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Video Diaries, Mapping and Photo Elicitation; Ethnographic Research-a-go-go!

What do LibGuides, ethnographic research and 3D printing have in common? To my mind, these are some of the latest crazes to sweep libraryland, and guaranteed to cause eye-rolling or cult-like following, depending on your point of view. Naturally, I have my own opinions about these trends (LibGuides, bleurgh; 3D printing, interesting!) but the one where I admit I am a fully hoodwinked, blinkered, paid up adherent and member of the cause, is ethnographic research. (Wait, come back, eye rollers!)  And just as my first column tried to emphasise that Web 2.0 is not about the shiny new technological tools, this column will explore how participatory design fits into web 2.0, and how we as subject specialists can use this in our liaison and outreach work, among other things.

Also known as participatory design, ethnographic research comes from the field of anthropology and sprung onto the library scene after the publication of Nancy Foster and Susan Gibbons’ “Studying Students” book in 2007. In a nutshell, ethnographic research aims to study and understand user behaviour and experience in a specific scenario, not only to understand how users interact with a system or situation, but also to try and gain insights into the meaning people may ascribe to that process. By understanding some of these contexts as well as mental models, libraries can try and address common obstacles or troublesome sticking points to create, ultimately, more user-centered services. This fits in perfectly with the Web 2.0 focus of letting go of control to collaborate with patrons and create more user-friendly spaces and processes that will work for your community (wow, alliteration a-go-go too!)

Most ethnographic research has focused on large scale design projects, for example for a learning commons. However, there are other ways that subject specialists can get involved and bring user-centered principles to liaison and outreach work as well.

Surveys
For quick questions, you can’t beat the humble survey. Whether you want to know when or where to hold office hours, which core journals or magazines are valued most or what workshops students want to see, surveys can give you a quick idea of general feelings. These could obviously be done online using tools such as Survey Monkey or through social media such as Twtpoll or Facebook surveys. However if you have access to the department building, a surprisingly successful way to solicit feedback is to leave your questions on a clipboard or whiteboard for a couple of days and ask students to vote using stickers.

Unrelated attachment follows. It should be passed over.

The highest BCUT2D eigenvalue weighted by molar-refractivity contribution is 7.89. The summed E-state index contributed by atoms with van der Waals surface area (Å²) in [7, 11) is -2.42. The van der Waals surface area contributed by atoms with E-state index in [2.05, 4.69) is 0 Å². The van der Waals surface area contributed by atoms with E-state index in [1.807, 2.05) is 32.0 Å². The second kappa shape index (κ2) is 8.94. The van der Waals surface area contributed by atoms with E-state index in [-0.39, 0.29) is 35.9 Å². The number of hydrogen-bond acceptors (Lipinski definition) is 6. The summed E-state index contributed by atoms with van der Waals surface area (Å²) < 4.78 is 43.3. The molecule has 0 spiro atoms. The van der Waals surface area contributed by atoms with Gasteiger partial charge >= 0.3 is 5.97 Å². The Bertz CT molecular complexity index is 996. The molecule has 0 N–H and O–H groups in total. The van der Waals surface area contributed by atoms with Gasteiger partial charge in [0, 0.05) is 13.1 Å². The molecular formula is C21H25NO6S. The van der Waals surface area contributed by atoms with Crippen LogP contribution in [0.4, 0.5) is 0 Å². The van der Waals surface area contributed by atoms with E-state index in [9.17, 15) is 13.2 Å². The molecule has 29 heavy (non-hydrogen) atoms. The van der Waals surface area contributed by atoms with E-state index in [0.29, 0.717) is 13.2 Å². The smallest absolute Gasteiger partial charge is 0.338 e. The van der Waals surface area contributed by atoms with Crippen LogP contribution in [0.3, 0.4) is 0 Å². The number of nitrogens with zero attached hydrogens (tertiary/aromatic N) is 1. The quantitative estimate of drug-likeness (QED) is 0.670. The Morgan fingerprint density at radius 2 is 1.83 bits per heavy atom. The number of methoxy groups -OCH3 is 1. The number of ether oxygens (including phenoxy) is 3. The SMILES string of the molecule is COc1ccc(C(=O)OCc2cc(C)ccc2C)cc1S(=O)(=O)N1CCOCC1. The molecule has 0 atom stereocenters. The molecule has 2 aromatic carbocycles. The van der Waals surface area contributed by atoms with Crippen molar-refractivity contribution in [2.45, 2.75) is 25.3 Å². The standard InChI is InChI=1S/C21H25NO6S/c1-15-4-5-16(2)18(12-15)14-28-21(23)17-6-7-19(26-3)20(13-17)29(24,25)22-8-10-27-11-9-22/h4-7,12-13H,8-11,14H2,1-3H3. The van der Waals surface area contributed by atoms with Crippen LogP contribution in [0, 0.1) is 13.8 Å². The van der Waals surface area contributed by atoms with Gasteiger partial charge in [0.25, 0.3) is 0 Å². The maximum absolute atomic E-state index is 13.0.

Focus Groups
For more complex or detailed questions, a focus group or group interview can provide a tonne of useful and insightful data. The group situation, especially when students are in the same department, can stimulate broad discussion and creative thinking, all of which provides valuable data on student needs and whether the library is meeting these goals. Some of the most useful questions could focus around current usage of the library, to help find out what is memorable or useful, as well as service gaps. Questions could also ask students to talk about current frustrations. This can often throw up interesting insights into the intersection of the library within the departmental or disciplinary culture. Future needs or how students see their information habits or practices changing is also helpful, especially to prioritize needs or understand where students see technology or research in their field going. Collected data can often indicate if there is a need to create more awareness of existing services, or possibilities for additional outreach opportunities, as well as information on how best to achieve this.

These ideas just scratch the surface, and for subject specialists who have their own library, the sky’s the limit! Papers such as Andrew Asher and Susan Miller’s “A Practical Guide to Ethnographic Research in Academic Libraries” can help the planning process. Ethnographic research can be very simple, doesn’t need a great deal of setup and students will often volunteer to improve “their” library without the offer of incentives. In return, you’ll not only gather insightful data but it’ll go a long way to improving community relations, with nary a LibGuide or a 3D printer in sight…

Alison Hicks
University of Colorado, Boulder

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